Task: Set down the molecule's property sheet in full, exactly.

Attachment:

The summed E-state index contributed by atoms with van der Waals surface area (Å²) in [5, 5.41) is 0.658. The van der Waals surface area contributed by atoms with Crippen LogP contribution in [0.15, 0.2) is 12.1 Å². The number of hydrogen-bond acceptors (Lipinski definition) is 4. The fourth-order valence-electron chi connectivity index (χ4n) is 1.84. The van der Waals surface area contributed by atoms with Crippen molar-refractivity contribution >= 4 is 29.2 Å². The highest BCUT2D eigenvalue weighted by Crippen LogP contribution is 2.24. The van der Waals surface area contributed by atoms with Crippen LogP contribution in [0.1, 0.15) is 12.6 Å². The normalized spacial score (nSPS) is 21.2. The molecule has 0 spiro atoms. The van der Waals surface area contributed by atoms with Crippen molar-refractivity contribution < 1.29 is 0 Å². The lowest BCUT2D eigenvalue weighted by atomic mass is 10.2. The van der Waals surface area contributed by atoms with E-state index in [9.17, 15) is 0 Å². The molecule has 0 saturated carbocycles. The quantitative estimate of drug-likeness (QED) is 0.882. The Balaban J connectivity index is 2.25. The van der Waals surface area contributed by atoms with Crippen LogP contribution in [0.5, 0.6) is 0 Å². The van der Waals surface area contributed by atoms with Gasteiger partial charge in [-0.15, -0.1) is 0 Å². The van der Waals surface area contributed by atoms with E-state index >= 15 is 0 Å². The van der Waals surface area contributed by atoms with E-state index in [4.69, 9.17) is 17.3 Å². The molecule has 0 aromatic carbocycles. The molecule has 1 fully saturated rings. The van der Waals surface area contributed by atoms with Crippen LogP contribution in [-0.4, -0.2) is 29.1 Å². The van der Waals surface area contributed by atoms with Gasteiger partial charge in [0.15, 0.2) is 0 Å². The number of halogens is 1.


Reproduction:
The summed E-state index contributed by atoms with van der Waals surface area (Å²) in [5, 5.41) is 0.658. The van der Waals surface area contributed by atoms with Crippen LogP contribution in [0.15, 0.2) is 12.1 Å². The number of hydrogen-bond acceptors (Lipinski definition) is 4. The fourth-order valence-electron chi connectivity index (χ4n) is 1.84. The van der Waals surface area contributed by atoms with Crippen molar-refractivity contribution >= 4 is 29.2 Å². The highest BCUT2D eigenvalue weighted by Crippen LogP contribution is 2.24. The van der Waals surface area contributed by atoms with Crippen LogP contribution in [0.1, 0.15) is 12.6 Å². The normalized spacial score (nSPS) is 21.2. The molecule has 0 spiro atoms. The van der Waals surface area contributed by atoms with Crippen molar-refractivity contribution < 1.29 is 0 Å². The lowest BCUT2D eigenvalue weighted by atomic mass is 10.2. The van der Waals surface area contributed by atoms with E-state index in [9.17, 15) is 0 Å². The molecule has 0 saturated carbocycles. The quantitative estimate of drug-likeness (QED) is 0.882. The Balaban J connectivity index is 2.25. The van der Waals surface area contributed by atoms with Crippen LogP contribution in [0.5, 0.6) is 0 Å². The van der Waals surface area contributed by atoms with Gasteiger partial charge in [-0.15, -0.1) is 0 Å². The van der Waals surface area contributed by atoms with E-state index >= 15 is 0 Å². The van der Waals surface area contributed by atoms with E-state index in [4.69, 9.17) is 17.3 Å². The molecule has 0 aromatic carbocycles. The molecule has 1 fully saturated rings. The van der Waals surface area contributed by atoms with Crippen LogP contribution in [-0.4, -0.2) is 29.1 Å². The van der Waals surface area contributed by atoms with Gasteiger partial charge in [0.15, 0.2) is 0 Å². The number of halogens is 1.